By Emma Betuel
March 5, 2019 - First, the bad news: An analysis by Earth Justice and the Environmental Integrity Project found that hundreds of coal plants across the country are leeching dangerous toxins into surrounding groundwater. But scientists at North Carolina State University may have already found a solution to a pressing and dangerous problem.
The report, issued Monday, analyzed publicly available data from coal ash disposal sites at 265 coal plants and found that 91 percent of them are leeching dangerous toxins like arsenic, lead, or radium into the surrounding environment. At the same time, a paper released online Monday ahead of print in the Journal of Geotechnical and Geoenvironmental Engineering shows a way that scientists might be able to tackle this problem using a bacterial biocement.
The contamination report was co-authored by Abel Russ, a senior attorney at the nonprofit watchdog organization the Environmental Integrity Project (EIP), and the biocement paper was first-authored by Brina Montoya, Ph.D., an associate professor of civil engineering at North Carolina State University.
In Montoya’s research, her team shows that mixing the coal waste slurry into a biocement may help stop toxins present in coal ash from roaming astray. But to understand how this biocement might solve the problem, it’s important to know a bit about how coal plants operate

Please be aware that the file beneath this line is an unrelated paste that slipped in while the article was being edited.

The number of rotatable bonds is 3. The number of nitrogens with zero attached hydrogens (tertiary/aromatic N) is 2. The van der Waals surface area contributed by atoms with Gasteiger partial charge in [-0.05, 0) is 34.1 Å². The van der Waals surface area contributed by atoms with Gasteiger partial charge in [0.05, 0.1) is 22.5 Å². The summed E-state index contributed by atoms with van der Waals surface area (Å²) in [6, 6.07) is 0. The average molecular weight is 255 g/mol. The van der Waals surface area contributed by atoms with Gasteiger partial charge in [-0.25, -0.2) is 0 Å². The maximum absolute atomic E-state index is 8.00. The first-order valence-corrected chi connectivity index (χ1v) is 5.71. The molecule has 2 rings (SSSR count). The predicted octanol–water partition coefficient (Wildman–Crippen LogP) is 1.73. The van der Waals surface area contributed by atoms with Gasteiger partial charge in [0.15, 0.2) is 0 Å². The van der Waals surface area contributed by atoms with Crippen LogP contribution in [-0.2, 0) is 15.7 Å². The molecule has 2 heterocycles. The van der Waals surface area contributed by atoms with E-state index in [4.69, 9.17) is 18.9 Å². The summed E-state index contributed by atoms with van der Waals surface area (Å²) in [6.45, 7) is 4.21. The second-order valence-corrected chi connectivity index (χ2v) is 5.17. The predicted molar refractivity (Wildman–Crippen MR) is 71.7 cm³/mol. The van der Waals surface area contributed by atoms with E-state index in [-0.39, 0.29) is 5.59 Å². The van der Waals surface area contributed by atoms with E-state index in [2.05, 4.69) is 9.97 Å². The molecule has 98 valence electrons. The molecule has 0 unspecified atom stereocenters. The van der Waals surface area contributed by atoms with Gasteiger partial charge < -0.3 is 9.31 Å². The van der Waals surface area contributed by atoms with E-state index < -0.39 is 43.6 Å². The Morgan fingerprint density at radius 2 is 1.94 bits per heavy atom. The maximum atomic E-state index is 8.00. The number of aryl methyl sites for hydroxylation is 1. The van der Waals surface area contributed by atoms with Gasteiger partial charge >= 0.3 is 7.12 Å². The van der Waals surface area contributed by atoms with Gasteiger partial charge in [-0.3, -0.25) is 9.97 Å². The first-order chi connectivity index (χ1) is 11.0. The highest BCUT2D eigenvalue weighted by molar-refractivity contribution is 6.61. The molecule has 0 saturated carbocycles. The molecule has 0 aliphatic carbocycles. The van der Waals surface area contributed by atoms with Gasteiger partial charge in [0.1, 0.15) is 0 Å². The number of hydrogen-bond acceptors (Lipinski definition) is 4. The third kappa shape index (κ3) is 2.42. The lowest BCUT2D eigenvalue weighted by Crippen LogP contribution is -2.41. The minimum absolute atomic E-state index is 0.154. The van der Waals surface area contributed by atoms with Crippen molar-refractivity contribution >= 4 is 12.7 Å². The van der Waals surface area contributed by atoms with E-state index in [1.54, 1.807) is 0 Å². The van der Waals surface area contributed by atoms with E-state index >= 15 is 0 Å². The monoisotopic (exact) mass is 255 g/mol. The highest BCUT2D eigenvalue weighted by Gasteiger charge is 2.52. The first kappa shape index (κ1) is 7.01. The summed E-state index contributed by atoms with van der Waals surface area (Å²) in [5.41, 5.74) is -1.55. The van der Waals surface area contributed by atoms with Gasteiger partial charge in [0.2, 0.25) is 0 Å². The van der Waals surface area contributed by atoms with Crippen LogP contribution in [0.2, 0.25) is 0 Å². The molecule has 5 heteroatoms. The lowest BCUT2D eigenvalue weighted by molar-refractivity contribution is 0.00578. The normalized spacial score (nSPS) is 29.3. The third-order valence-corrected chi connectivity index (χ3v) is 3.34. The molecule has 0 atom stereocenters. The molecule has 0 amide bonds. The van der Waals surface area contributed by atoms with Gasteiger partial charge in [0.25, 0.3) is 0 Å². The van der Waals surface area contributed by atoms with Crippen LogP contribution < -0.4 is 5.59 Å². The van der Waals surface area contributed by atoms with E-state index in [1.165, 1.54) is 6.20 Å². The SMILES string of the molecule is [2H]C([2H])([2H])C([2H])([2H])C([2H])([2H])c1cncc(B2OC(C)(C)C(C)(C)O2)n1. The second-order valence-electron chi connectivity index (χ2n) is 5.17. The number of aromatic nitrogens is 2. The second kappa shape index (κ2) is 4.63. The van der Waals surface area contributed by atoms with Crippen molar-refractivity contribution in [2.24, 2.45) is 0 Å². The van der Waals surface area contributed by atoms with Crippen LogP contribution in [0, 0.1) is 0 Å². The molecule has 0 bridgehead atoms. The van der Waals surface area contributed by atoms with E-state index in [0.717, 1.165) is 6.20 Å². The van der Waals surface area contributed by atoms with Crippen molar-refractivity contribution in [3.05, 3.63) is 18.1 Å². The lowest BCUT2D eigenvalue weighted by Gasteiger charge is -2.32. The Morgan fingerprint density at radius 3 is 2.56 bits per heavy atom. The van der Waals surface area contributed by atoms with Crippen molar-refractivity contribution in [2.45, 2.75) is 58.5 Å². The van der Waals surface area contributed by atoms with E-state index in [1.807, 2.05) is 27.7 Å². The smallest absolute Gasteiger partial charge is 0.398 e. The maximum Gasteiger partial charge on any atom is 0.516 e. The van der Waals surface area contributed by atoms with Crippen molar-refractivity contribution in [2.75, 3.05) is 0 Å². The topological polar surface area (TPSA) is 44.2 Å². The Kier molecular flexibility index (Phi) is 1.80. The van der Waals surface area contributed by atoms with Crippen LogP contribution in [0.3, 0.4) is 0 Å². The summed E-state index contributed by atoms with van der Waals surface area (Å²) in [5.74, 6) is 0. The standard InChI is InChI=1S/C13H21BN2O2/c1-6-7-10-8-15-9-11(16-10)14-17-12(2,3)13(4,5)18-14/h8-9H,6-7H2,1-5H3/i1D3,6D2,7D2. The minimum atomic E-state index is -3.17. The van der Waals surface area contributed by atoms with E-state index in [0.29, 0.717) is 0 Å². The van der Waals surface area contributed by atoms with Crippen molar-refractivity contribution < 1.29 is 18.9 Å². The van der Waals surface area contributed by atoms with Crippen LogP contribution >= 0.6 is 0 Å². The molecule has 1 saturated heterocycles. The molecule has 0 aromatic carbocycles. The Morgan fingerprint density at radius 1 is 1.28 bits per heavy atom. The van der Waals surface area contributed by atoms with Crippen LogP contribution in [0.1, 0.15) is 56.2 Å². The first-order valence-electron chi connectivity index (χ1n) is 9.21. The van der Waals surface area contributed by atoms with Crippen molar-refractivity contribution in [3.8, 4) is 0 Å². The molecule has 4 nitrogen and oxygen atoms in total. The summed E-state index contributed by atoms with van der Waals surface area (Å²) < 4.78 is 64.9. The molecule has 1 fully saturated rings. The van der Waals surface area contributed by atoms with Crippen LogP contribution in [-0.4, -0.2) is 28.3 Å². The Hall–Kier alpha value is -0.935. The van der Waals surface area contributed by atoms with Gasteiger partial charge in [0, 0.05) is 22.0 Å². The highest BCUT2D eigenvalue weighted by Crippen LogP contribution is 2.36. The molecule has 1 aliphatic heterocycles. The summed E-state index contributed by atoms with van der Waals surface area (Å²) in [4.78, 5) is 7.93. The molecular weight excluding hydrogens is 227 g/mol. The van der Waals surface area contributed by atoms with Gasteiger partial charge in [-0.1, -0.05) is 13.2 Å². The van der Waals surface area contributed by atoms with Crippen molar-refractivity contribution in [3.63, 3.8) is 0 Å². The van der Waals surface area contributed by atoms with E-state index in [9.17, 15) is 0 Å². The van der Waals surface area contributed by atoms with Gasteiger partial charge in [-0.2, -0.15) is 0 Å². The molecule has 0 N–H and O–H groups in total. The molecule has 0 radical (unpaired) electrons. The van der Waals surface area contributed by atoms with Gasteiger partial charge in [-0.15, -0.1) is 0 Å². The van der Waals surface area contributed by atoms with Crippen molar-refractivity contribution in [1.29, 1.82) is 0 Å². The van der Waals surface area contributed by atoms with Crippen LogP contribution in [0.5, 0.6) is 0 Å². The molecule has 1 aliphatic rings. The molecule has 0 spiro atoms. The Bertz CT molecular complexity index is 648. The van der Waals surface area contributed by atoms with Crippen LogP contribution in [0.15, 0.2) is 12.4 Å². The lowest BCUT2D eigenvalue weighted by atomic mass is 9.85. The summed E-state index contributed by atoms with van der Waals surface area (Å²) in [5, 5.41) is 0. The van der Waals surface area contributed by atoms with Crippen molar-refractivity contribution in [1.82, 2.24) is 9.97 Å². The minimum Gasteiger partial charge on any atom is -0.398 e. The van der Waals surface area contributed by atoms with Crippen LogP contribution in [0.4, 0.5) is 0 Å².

How Do Toxins From Coal Ash End Up in Groundwater?
Once coal is burned for energy, that coal becomes a heap of ash that contains dangerous chemicals, some of which are known carcinogens — think: arsenic. That ash is then deposited in special landfills or, sometimes, ponds where it is mixed with water to form a slurry. Sometimes, this slurry spills over the top — as it did when Hurricane Florence struck North Carolina in September, leaking the toxic slurry into the Cape Fear River.
Russ explains that once this ash sits around in a landfill or a pond for a number of years, those toxins start to leach out into the surrounding underground environment — including into groundwater if it is nearby. The EPA estimates that in 2012, 470 coal plants in the US produced 110 million tons of ash — so the stuff just keeps piling up.
The EPA — as well as members of the coal industry — is aware that toxins can leech from landfills or ponds into surrounding groundwater, says Russ, which is why it mandates that these depositories be lined with an impermeable substance that is supposed to keep the nasty stuff in the hole — sort of like a plastic liner on a swimming pool.
Some ash ponds are lined to prevent toxins from leaking out into groundwater, but leakage can still occur over time.
Earth Justice’s map of the report’s data suggests the 95 percent of coal ash ponds are unlined, but Russ says that even those that do have liners still face a problem:
“It’s fairly common for landfills and ponds to be built in a way that they’re touching groundwater,” Russ tells Inverse. “In a situation like that, even if you do put an impermeable cap over the landfill or pond, the water will be washing through the ash all the time and leeching out those toxic pollutants and carrying them off into the environment.”